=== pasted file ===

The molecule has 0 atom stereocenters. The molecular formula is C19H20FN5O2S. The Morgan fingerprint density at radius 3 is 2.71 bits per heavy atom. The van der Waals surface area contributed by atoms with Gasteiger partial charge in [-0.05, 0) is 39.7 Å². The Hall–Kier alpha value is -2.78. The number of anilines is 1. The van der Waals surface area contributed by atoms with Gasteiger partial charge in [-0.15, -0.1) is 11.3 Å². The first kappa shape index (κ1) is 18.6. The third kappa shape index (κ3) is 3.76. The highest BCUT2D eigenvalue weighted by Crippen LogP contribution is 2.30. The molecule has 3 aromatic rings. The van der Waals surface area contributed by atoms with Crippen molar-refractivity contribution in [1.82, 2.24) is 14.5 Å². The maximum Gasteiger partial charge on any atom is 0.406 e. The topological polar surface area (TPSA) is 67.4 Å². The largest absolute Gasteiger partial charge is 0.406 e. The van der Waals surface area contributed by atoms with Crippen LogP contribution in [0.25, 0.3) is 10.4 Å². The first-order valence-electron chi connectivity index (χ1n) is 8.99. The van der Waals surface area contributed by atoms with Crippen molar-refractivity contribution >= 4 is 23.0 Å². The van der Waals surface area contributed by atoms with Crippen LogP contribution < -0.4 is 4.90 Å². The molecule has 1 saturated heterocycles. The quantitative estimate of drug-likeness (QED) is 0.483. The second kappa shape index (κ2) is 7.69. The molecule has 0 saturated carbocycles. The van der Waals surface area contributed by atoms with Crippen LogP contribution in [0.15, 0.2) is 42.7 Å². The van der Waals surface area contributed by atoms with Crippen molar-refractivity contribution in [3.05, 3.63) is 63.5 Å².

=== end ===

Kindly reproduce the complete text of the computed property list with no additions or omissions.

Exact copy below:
The molecule has 0 atom stereocenters. The molecular formula is C19H20FN5O2S. The Morgan fingerprint density at radius 3 is 2.71 bits per heavy atom. The van der Waals surface area contributed by atoms with Gasteiger partial charge in [-0.05, 0) is 39.7 Å². The Hall–Kier alpha value is -2.78. The number of anilines is 1. The van der Waals surface area contributed by atoms with Gasteiger partial charge in [-0.15, -0.1) is 11.3 Å². The first kappa shape index (κ1) is 18.6. The third kappa shape index (κ3) is 3.76. The highest BCUT2D eigenvalue weighted by Crippen LogP contribution is 2.30. The molecule has 3 aromatic rings. The van der Waals surface area contributed by atoms with Crippen molar-refractivity contribution in [1.82, 2.24) is 14.5 Å². The maximum Gasteiger partial charge on any atom is 0.406 e. The topological polar surface area (TPSA) is 67.4 Å². The largest absolute Gasteiger partial charge is 0.406 e. The van der Waals surface area contributed by atoms with Crippen LogP contribution in [0.25, 0.3) is 10.4 Å². The first-order valence-electron chi connectivity index (χ1n) is 8.99. The van der Waals surface area contributed by atoms with Crippen molar-refractivity contribution >= 4 is 23.0 Å². The van der Waals surface area contributed by atoms with Crippen LogP contribution < -0.4 is 4.90 Å². The molecule has 1 saturated heterocycles. The quantitative estimate of drug-likeness (QED) is 0.483. The second kappa shape index (κ2) is 7.69. The molecule has 0 saturated carbocycles. The van der Waals surface area contributed by atoms with Crippen LogP contribution in [0.15, 0.2) is 42.7 Å². The van der Waals surface area contributed by atoms with Crippen molar-refractivity contribution in [3.05, 3.63) is 63.5 Å².